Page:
Last September, all school districts and charter schools completed a learning continuity plan in which they were required to provide extensive information on how they planned to use federal Covid relief and state funding to address learning gaps caused by the pandemic and meet the needs of their most vulnerable students.
An intensive review of 48 districts’ plans by four student advocacy nonprofit organizations, released Tuesday, found model practices worth adopting, like Anaheim Elementary School District’s creation of an after-school Emergent Bilingual Academy for struggling English learners.
But the review also revealed significant flaws in documenting the spending. Many districts wrote vague responses when asked to explain how they would measure and intervene with students falling academically behind. Others offered little or no information on addressing the social and emotional needs of priority student groups that receive more state money, including low-income, foster and homeless children.
More concerning, the report said, were big gaps in financial disclosure. Nine out of 10 of the districts, the report said, included less than half of their total revenue in their plans and didn’t break out the sources of the funding and how districts planned to use money from the federal Coronavirus Aid, Relief, and Economic Security Act, or CARES Act, which Congress passed in March 2020, providing $1.7 billion to districts.
“This gap in information underscores that there is inadequate transparency as to when and how districts spent the majority of their increased budgets, including billions in federal relief funds,” the report said.
The groups Children Now, Public Advocates, the National Center for Youth Law, and Californians Together did the analysis. They chose the 48 districts from throughout the state with various concentrations of “high-need” student groups. They range from Los Angeles Unified and Fresno Unified to 5,000-student San Ysidro Elementary School District in San Diego County.
The groups said that the lack of information in the Learning Continuity Plans has worrisome implications moving forward. Since the outbreak of Covid-19 shut down schools in March 2020, unprecedented federal and state funding targeted for the pandemic’s impact on schools now totals about $35 billion, which must be spent over the next several years.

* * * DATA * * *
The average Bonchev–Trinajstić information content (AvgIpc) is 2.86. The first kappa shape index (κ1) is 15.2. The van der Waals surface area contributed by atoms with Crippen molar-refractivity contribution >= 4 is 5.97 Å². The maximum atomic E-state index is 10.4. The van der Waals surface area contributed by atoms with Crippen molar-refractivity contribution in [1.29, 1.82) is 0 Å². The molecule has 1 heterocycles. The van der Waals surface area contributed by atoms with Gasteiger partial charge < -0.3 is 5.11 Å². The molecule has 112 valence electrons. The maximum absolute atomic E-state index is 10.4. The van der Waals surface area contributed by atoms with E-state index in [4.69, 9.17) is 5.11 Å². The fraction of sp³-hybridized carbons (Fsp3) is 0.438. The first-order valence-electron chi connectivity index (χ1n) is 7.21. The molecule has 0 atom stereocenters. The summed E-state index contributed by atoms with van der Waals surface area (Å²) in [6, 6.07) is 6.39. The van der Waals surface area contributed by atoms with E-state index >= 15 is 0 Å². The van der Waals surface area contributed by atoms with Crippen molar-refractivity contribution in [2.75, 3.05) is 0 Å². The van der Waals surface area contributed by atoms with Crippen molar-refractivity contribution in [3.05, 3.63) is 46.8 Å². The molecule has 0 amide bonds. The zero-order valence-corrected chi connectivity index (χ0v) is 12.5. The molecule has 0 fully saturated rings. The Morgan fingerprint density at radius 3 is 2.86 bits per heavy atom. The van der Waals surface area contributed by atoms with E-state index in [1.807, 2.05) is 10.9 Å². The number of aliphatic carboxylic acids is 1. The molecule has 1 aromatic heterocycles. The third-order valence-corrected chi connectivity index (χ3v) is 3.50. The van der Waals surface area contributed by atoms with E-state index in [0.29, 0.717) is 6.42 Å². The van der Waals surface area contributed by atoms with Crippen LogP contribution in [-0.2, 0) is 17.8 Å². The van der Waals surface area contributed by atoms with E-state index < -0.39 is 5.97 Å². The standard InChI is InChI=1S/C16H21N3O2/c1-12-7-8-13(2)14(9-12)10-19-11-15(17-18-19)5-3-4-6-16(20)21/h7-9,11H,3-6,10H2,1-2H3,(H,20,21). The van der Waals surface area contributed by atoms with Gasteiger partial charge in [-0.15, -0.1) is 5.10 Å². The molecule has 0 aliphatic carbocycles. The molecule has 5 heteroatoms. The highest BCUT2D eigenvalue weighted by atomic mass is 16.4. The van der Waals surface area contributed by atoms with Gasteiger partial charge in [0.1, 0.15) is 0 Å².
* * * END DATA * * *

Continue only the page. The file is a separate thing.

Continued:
Districts’ and charter schools’ next reporting is due June 1, when districts must complete a form on how they will spend the state funding from the $4.6 billion Expanded Learning Opportunity funding that the Legislature passed two months ago. They are required to reach out to parents, teachers and students for their views.
“This is a once-in-a-generation opportunity to re-imagine our schools with transformative investments that can ensure all students will thrive,” said Erin Apte, legislative counsel with Public Advocates. “We cannot repeat past mistakes” and leave parents, students and others “who under the law must be partners in planning in the dark about how these funds were spent,” she said.
The report makes 20 recommendations for districts. Among them, it urges them to seriously address the heightened stress and trauma that students have experienced from Covid, to explain how they will hire and reallocate staff to address the challenges that students with extra needs, such as trauma or homelessness, face and to provide specifics on how they will increase access to technology and internet connections.
But it also asks the state to require more detailed financial reporting, including that districts list not only how much they will spend but how much total state and federal funding, by type and amount, they have received. Neither the report last fall nor the upcoming June template required revenue totals.
Without more transparency, accountability and the opportunity for community members to have a say, “we and other equity-minded stakeholders will begin to lose faith” in the large, flexible funding that the state and federal governments have provided, Public Advocates, Children Now and other advocacy groups wrote in a March letter to State Superintendent of Public Instruction Tony Thurmond and the State Board of Education.
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